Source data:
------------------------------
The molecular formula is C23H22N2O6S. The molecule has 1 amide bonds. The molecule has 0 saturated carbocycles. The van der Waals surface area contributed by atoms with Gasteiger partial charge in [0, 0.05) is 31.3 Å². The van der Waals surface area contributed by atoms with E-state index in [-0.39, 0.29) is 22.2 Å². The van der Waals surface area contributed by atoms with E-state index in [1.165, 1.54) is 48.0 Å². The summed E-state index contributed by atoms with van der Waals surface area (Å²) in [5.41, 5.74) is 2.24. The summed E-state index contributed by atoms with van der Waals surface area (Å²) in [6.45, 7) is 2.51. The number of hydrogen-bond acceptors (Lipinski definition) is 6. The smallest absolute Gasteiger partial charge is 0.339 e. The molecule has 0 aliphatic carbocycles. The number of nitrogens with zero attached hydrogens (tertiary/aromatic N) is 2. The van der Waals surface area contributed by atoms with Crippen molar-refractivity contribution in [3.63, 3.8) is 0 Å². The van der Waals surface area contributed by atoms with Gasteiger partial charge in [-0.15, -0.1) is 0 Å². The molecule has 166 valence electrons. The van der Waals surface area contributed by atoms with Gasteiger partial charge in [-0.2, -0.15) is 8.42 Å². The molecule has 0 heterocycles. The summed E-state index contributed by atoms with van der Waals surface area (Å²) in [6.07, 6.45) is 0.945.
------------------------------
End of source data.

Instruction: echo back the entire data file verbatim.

The molecular formula is C23H22N2O6S. The molecule has 1 amide bonds. The molecule has 0 saturated carbocycles. The van der Waals surface area contributed by atoms with Gasteiger partial charge in [0, 0.05) is 31.3 Å². The van der Waals surface area contributed by atoms with E-state index in [-0.39, 0.29) is 22.2 Å². The van der Waals surface area contributed by atoms with E-state index in [1.165, 1.54) is 48.0 Å². The summed E-state index contributed by atoms with van der Waals surface area (Å²) in [5.41, 5.74) is 2.24. The summed E-state index contributed by atoms with van der Waals surface area (Å²) in [6.45, 7) is 2.51. The number of hydrogen-bond acceptors (Lipinski definition) is 6. The smallest absolute Gasteiger partial charge is 0.339 e. The molecule has 0 aliphatic carbocycles. The number of nitrogens with zero attached hydrogens (tertiary/aromatic N) is 2. The van der Waals surface area contributed by atoms with Crippen molar-refractivity contribution in [3.63, 3.8) is 0 Å². The van der Waals surface area contributed by atoms with Gasteiger partial charge in [-0.15, -0.1) is 0 Å². The molecule has 166 valence electrons. The van der Waals surface area contributed by atoms with Gasteiger partial charge in [-0.2, -0.15) is 8.42 Å². The molecule has 0 heterocycles. The summed E-state index contributed by atoms with van der Waals surface area (Å²) in [6.07, 6.45) is 0.945.